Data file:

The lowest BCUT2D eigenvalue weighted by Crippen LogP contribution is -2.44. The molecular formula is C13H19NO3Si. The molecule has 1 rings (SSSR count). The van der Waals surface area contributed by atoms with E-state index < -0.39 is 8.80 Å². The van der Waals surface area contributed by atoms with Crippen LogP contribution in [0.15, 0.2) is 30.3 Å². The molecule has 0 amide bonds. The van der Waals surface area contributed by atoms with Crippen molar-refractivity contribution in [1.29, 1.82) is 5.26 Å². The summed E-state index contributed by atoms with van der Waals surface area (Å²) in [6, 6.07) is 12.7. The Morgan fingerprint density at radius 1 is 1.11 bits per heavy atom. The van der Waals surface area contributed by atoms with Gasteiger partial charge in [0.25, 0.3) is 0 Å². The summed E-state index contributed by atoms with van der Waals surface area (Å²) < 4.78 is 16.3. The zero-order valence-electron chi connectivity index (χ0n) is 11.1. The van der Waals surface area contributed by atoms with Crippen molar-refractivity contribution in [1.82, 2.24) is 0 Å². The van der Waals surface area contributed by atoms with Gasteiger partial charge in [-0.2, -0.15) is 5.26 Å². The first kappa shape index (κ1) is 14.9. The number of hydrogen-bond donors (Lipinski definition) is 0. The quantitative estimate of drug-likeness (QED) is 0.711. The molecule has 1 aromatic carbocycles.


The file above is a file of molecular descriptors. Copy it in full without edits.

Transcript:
The lowest BCUT2D eigenvalue weighted by Crippen LogP contribution is -2.44. The molecular formula is C13H19NO3Si. The molecule has 1 rings (SSSR count). The van der Waals surface area contributed by atoms with E-state index < -0.39 is 8.80 Å². The van der Waals surface area contributed by atoms with Crippen LogP contribution in [0.15, 0.2) is 30.3 Å². The molecule has 0 amide bonds. The van der Waals surface area contributed by atoms with Crippen molar-refractivity contribution in [1.29, 1.82) is 5.26 Å². The summed E-state index contributed by atoms with van der Waals surface area (Å²) in [6, 6.07) is 12.7. The Morgan fingerprint density at radius 1 is 1.11 bits per heavy atom. The van der Waals surface area contributed by atoms with Gasteiger partial charge in [0.25, 0.3) is 0 Å². The summed E-state index contributed by atoms with van der Waals surface area (Å²) < 4.78 is 16.3. The zero-order valence-electron chi connectivity index (χ0n) is 11.1. The van der Waals surface area contributed by atoms with Crippen molar-refractivity contribution in [1.82, 2.24) is 0 Å². The van der Waals surface area contributed by atoms with Gasteiger partial charge in [-0.2, -0.15) is 5.26 Å². The first kappa shape index (κ1) is 14.9. The number of hydrogen-bond donors (Lipinski definition) is 0. The quantitative estimate of drug-likeness (QED) is 0.711. The molecule has 1 aromatic carbocycles.